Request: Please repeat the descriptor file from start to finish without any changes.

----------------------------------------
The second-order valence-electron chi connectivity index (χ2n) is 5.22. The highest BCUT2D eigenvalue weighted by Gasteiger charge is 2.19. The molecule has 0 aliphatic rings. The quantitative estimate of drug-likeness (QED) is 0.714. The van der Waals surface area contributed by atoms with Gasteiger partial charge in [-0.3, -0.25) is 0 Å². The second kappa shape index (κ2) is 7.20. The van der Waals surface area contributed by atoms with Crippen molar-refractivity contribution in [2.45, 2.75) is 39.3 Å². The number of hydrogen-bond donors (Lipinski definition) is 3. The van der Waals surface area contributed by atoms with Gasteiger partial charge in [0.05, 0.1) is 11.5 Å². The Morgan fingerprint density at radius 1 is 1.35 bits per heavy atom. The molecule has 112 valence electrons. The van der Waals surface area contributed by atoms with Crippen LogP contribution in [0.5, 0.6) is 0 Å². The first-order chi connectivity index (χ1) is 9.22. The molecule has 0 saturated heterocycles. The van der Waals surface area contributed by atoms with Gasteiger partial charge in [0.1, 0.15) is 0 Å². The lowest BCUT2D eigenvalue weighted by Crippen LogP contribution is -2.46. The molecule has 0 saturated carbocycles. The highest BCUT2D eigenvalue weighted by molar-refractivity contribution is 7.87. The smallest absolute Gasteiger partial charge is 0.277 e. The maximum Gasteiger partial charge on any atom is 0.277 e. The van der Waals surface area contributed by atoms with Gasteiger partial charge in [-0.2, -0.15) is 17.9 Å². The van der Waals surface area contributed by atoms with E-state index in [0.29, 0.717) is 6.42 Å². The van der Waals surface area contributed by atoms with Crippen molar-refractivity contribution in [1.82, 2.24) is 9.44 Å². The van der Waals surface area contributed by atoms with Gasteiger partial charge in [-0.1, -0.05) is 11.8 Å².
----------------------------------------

The second-order valence-electron chi connectivity index (χ2n) is 5.22. The highest BCUT2D eigenvalue weighted by Gasteiger charge is 2.19. The molecule has 0 aliphatic rings. The quantitative estimate of drug-likeness (QED) is 0.714. The van der Waals surface area contributed by atoms with Gasteiger partial charge in [-0.3, -0.25) is 0 Å². The second kappa shape index (κ2) is 7.20. The van der Waals surface area contributed by atoms with Crippen molar-refractivity contribution in [2.45, 2.75) is 39.3 Å². The number of hydrogen-bond donors (Lipinski definition) is 3. The van der Waals surface area contributed by atoms with Gasteiger partial charge in [0.05, 0.1) is 11.5 Å². The Morgan fingerprint density at radius 1 is 1.35 bits per heavy atom. The molecule has 112 valence electrons. The van der Waals surface area contributed by atoms with Crippen LogP contribution in [0.5, 0.6) is 0 Å². The first-order chi connectivity index (χ1) is 9.22. The molecule has 0 saturated heterocycles. The van der Waals surface area contributed by atoms with Gasteiger partial charge in [0.1, 0.15) is 0 Å². The lowest BCUT2D eigenvalue weighted by Crippen LogP contribution is -2.46. The molecule has 0 saturated carbocycles. The highest BCUT2D eigenvalue weighted by molar-refractivity contribution is 7.87. The smallest absolute Gasteiger partial charge is 0.277 e. The maximum Gasteiger partial charge on any atom is 0.277 e. The van der Waals surface area contributed by atoms with Gasteiger partial charge in [-0.2, -0.15) is 17.9 Å². The van der Waals surface area contributed by atoms with E-state index in [0.29, 0.717) is 6.42 Å². The van der Waals surface area contributed by atoms with Crippen molar-refractivity contribution in [1.82, 2.24) is 9.44 Å². The van der Waals surface area contributed by atoms with Gasteiger partial charge in [-0.1, -0.05) is 11.8 Å².